Nigerian Agri-tech Startup, Releaf Plans Expansion Into More Crops And Markets

Nigerian startup Releaf, which develops proprietary hardware and software solutions to drive the industrialisation of food processing in Africa, is planning to expand into more crops and additional West African markets.

Releaf was founded in 2017, and took part in the Y Combinator accelerator programme in Silicon Valley the same year, but only started operations in the oil palm space in 2019 and deployed its proprietary technology in January of this year.

“Our hardware increases the availability and quality of raw materials for food factories and our sourcing software connects us directly to over 2,000 smallholder farmers,” said Ikenna Nzewi, who co-founded Releaf alongside Uzo Ayogu and Isaiah Udotong.

“Starting in Nigeria’s oil palm sector, we are creating technology that will make farmers and food factories in Africa more efficient and profitable.”

Nigeria is the world’s largest oil palm producer from smallholders, with 80 per cent of the local market share. However, palm kernel production rates are low because many farmers still rely on ineffective processes for de-shelling, including the use of rocks and inappropriate hardware. Ninety per cent of factories are also running at below 50 per cent of their installed capacity due to scarcity of quality raw materials and the capital to purchase them.

“With that in mind, we act as a bridge between smallholder farmers and food manufacturing companies, providing working capital for farmers to access more palm kernel and equipment, and processing the raw material into factory-grade inputs for vegetable oil factories,” said Nwezi.

“We also work with farmers to improve their monthly income by up to 5x, and grow their wealth by enabling them to spend their time on the most profitable aspects of palm production and financing increased local processing capacity.”

The startup closed its seed funding round in Q2 of this year, including investors such as Samurai Incubate and Future Africa, and plans to use the funds to increase uptake, which Nwezi says has been “great” so far.


“We have a network of more than 2,000 smallholder farmers, with around 600 that consistently provide output for offtake. We will continue to explore opportunities to penetrate the market a little further but our focus is on deepening our relationship and the value we create for our most productive smallholder partners, rather than focusing on numbers for the sake of it,” he said.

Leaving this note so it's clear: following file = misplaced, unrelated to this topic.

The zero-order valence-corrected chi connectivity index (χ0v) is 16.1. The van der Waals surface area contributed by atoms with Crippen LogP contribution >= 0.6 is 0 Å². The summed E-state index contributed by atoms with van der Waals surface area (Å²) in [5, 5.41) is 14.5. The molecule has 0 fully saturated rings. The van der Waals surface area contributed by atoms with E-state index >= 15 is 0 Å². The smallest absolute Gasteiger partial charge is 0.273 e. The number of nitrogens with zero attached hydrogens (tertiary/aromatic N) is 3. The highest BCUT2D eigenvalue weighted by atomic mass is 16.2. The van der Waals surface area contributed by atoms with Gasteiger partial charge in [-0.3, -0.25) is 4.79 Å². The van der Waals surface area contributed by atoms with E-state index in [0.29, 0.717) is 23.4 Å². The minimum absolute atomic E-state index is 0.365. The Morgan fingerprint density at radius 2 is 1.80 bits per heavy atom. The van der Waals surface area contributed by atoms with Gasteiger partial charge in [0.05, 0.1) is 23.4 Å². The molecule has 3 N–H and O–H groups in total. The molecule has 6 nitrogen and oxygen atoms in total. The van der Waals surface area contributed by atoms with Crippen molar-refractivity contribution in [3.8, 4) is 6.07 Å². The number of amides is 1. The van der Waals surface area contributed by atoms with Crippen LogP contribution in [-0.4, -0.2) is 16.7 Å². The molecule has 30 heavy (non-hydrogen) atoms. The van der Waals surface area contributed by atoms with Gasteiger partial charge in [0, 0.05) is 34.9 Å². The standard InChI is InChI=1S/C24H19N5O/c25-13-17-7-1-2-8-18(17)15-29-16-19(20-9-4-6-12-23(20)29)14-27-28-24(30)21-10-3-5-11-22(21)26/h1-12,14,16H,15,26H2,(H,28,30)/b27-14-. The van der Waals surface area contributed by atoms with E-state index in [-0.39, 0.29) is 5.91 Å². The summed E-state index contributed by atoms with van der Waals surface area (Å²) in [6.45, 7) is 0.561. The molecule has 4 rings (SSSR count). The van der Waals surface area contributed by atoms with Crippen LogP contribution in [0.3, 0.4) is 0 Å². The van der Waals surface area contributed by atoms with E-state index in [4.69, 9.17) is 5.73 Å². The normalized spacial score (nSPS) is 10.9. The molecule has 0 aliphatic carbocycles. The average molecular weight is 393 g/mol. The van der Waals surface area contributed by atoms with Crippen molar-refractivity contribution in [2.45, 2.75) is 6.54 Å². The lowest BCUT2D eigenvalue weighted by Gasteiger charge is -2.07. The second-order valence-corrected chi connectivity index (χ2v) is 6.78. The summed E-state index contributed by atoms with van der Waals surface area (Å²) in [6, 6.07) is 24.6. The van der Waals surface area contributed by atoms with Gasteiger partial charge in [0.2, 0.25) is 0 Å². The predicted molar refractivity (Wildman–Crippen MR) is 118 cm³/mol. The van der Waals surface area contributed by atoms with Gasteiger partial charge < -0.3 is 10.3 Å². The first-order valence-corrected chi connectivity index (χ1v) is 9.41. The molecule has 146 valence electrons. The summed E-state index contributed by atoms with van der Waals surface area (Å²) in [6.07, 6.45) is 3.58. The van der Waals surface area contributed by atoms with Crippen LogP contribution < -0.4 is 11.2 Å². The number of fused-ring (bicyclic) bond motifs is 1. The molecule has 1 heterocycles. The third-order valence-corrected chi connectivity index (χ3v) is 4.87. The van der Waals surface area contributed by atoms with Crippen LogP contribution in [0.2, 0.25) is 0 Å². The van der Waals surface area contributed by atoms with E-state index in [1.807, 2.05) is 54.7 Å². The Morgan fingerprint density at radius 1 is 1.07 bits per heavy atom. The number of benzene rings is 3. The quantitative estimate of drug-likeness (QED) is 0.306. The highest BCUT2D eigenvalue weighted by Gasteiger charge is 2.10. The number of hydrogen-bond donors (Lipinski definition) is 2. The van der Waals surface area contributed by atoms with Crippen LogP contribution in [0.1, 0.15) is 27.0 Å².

Nonetheless, Releaf is focused on growth. It plans to expand across West Africa in oil palm and into additional crops for a continental footprint in due course, building a network of decentralised factories that will power the industrialisation of food processing. But how does it monetise?

“After acquiring palm nuts from our network of smallholders, we process them into factory-grade inputs for vegetable oil manufacturers. These factories typically need to buy in large quantities and high quality so our quality assurance and volume means that we are able to secure significant orders from manufactures that go on to produce vegetable oil that consumers buy. We’ve experienced double digit growth every month since commencing operations in January and expect to maintain this growth indefinitely,” said Nwezi.

At a fundamental level, cracking the palm nuts has not been a major challenge. There has been enough technological advancement over time to make that possible and relatively straightforward. The challenge Releaf has had to navigate, Nwezi said, was how to make the process more consistently efficient and profitable for farmers, how to make its technology affordable, and how to create a workable model based on the capital it has been able to raise.

“We have also had to navigate challenges around importation and long lead times for some of the machines we have to order from outside Nigeria. Our work involves a lot of research and development, thus it can often be difficult to ascertain whether or not these machines will work as we would like them to until we have them on ground,” he said.

“Given that these machines often take up to six months to arrive, we then have to decide if we should pre-empt any issues by buying two different versions from different vendors or save money by buying one machine at a time, hoping that it works as you want it to. At the same time, we need to make sure we consistently make payroll and make sure that finances are responsibly managed. This is a challenge we have had to navigate and work out an effective solution for managing on a regular basis.”

With seed funding in the bank, however, the startup can feel a little more confident that the future is bright.


Written by PH

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